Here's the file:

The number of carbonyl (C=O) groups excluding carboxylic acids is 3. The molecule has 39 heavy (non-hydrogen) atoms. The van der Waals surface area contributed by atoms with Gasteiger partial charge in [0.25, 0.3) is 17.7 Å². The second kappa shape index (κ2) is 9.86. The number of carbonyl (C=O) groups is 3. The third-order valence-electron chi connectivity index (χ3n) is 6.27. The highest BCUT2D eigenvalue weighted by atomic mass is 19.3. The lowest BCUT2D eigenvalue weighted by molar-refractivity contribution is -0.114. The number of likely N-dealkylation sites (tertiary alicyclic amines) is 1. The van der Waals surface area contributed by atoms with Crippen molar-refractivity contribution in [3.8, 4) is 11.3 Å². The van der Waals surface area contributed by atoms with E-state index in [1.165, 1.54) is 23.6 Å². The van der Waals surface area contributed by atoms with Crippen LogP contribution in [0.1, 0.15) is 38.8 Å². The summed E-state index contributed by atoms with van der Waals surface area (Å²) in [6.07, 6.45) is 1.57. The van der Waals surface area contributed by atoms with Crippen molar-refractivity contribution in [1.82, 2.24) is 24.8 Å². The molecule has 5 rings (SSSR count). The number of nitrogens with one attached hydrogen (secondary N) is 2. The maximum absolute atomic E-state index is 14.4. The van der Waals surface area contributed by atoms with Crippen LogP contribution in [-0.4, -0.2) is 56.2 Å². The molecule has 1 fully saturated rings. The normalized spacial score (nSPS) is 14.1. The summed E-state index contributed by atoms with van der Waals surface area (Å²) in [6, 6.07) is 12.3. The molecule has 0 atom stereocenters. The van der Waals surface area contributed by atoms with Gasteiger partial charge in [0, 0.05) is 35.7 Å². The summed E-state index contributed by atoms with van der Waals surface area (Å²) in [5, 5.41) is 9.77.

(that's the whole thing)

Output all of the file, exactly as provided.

The number of carbonyl (C=O) groups excluding carboxylic acids is 3. The molecule has 39 heavy (non-hydrogen) atoms. The van der Waals surface area contributed by atoms with Gasteiger partial charge in [0.25, 0.3) is 17.7 Å². The second kappa shape index (κ2) is 9.86. The number of carbonyl (C=O) groups is 3. The third-order valence-electron chi connectivity index (χ3n) is 6.27. The highest BCUT2D eigenvalue weighted by atomic mass is 19.3. The lowest BCUT2D eigenvalue weighted by molar-refractivity contribution is -0.114. The number of likely N-dealkylation sites (tertiary alicyclic amines) is 1. The van der Waals surface area contributed by atoms with Crippen molar-refractivity contribution in [3.8, 4) is 11.3 Å². The van der Waals surface area contributed by atoms with E-state index in [1.165, 1.54) is 23.6 Å². The van der Waals surface area contributed by atoms with Crippen LogP contribution in [0.1, 0.15) is 38.8 Å². The summed E-state index contributed by atoms with van der Waals surface area (Å²) in [6.07, 6.45) is 1.57. The van der Waals surface area contributed by atoms with Crippen molar-refractivity contribution in [1.82, 2.24) is 24.8 Å². The molecule has 5 rings (SSSR count). The number of nitrogens with one attached hydrogen (secondary N) is 2. The maximum absolute atomic E-state index is 14.4. The van der Waals surface area contributed by atoms with Crippen LogP contribution in [-0.4, -0.2) is 56.2 Å². The molecule has 1 fully saturated rings. The normalized spacial score (nSPS) is 14.1. The summed E-state index contributed by atoms with van der Waals surface area (Å²) in [6, 6.07) is 12.3. The molecule has 0 atom stereocenters. The van der Waals surface area contributed by atoms with Gasteiger partial charge in [0, 0.05) is 35.7 Å². The summed E-state index contributed by atoms with van der Waals surface area (Å²) in [5, 5.41) is 9.77.